In all honesty, I have no idea how to write a review for this wondrous album. It’s bizarre, actually, because for the most part, though I have always listened to albums in full, I haven’t been able to listen to most of this album. Maybe the first and last few minutes, but never what’s in between. There is a good reason for this, which I will explain later on, but first, perhaps a background on this artist and album would help?
If you don’t know who Robert Rich is, you should. Though there are many artists out there such as Brian Eno, Steve Roach, Lustmord, Tangerine Dream who have made their place in the world of ambient music, Robert Rich stands out the most with his unique style of music. It supposedly started when he was young, as he discovered Tangerine Dream when he was 11, and at about 14 started to build his own synthesizers. However, trying to find a way to perform his extended ambient soundscapes proved difficult, until while at Stanford University in 1982, he started sleep concerts, where people arrived in sleeping bags, and Rich would play to sleeping audiences until around 8 in the morning. These concerts proved very successful, but unfortunately, Rich could not perform these concerts forever, due to other personal problems. Therefore, after years of sculpting his unique blend of ambient soundscapes and world influences, along with building up his studio with an array of different instrumentation, he decided to create an album that was literally a recreation of the sleep concerts he did in the 1980s. The result? Somnium.
Now this is where my review becomes harder. I have tried to listen to this album in full, but I simply can’t at the moment. One of the reasons is that this is perhaps the longest album ever released physically: 7 hours of music on a single DVD. Obviously, I don’t have the time at the moment to listen to this album in full. However, for the past several days, I have been listening to the album in the way that Rich intended it: sleeping to it. I have broken some rules of his, though. For one, Rich suggests playing the music very quietly at night, as people could find themselves waking up more often to it at night. As for myself, I’ve been playing the music at a moderately high volume, and have only waken up on these conditions: the last few minutes of the piece, where bird songs and light drones appear, and/or the music stops completely (the power at my place even went out at one point, stopping the music only a few minutes after the 3rd track began, which if I remember correctly, I did wake up to). Obviously, each person will have different experiences depending on how they listen to it.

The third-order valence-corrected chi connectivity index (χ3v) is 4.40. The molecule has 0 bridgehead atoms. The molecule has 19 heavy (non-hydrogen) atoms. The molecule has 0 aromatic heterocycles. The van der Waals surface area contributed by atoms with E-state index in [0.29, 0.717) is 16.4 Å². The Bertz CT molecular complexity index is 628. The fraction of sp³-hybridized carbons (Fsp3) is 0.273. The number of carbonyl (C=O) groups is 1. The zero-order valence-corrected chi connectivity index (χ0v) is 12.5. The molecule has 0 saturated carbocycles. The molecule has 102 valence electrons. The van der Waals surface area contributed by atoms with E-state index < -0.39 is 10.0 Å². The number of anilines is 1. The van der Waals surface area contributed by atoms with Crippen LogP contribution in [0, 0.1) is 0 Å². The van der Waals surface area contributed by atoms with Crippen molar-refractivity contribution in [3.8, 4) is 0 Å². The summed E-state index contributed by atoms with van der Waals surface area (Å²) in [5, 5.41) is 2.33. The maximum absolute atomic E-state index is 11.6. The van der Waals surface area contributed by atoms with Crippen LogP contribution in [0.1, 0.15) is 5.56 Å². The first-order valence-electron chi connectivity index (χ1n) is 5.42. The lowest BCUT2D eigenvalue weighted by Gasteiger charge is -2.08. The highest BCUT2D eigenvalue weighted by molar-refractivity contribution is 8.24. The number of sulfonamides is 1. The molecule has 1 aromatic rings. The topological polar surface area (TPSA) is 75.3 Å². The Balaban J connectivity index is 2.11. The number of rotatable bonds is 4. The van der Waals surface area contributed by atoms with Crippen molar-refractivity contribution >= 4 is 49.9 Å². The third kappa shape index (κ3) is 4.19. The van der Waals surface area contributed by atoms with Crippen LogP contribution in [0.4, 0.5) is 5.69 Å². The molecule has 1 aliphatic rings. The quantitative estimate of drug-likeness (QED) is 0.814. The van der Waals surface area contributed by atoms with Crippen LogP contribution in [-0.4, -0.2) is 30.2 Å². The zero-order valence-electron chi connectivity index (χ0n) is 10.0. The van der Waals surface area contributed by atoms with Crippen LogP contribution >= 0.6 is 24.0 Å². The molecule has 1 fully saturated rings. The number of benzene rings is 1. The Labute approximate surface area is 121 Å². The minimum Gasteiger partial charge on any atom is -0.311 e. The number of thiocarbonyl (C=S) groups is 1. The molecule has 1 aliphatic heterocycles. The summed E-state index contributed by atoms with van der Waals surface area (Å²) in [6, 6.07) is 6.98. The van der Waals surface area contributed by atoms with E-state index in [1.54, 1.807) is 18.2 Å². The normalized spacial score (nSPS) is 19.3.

Also, Rich does say that the music could make you remember more dreams, and that they could appear vivid and intense. Though this has occurred, for myself, the music has actually increased dream activity at night. Usually, I dream once in a while, but most of the time, nothing happens. Since listening to this album, every night, I have had some pretty crazy dreams. Again, people will have their own different experiences when listening to it, so don’t take it that this album will improve your dream activity. It did with me, but won’t necessarily for everyone else.
Overall, it is very hard for me to describe how the album sounds, let alone give any further thoughts. Obviously, it is ambient and has extended, slowly evolving drone soundscapes, but also, it’s not so much what the music sounded like to me, but how it affected me. As far as how it affected me, I would say that this is definitely one of the greatest and most ambitious ambient albums ever made. The 7-hour long duration certainly makes it ambitious, but the fact that it is made for sleeping is also ambitious. It has worked wonders with me that no other ambient album has done before. This is not an album that you can listen to lightly. You either play it in the background, or listen to it upfront while trying to sleep. Nevertheless, I love this album, and hope that further listens will give me a better perspective on how to review this album. Highly recommended listening nevertheless.
Artist: Robert Rich
Released 2001 by Hypnos/Soundscape
Available now at all major retailers!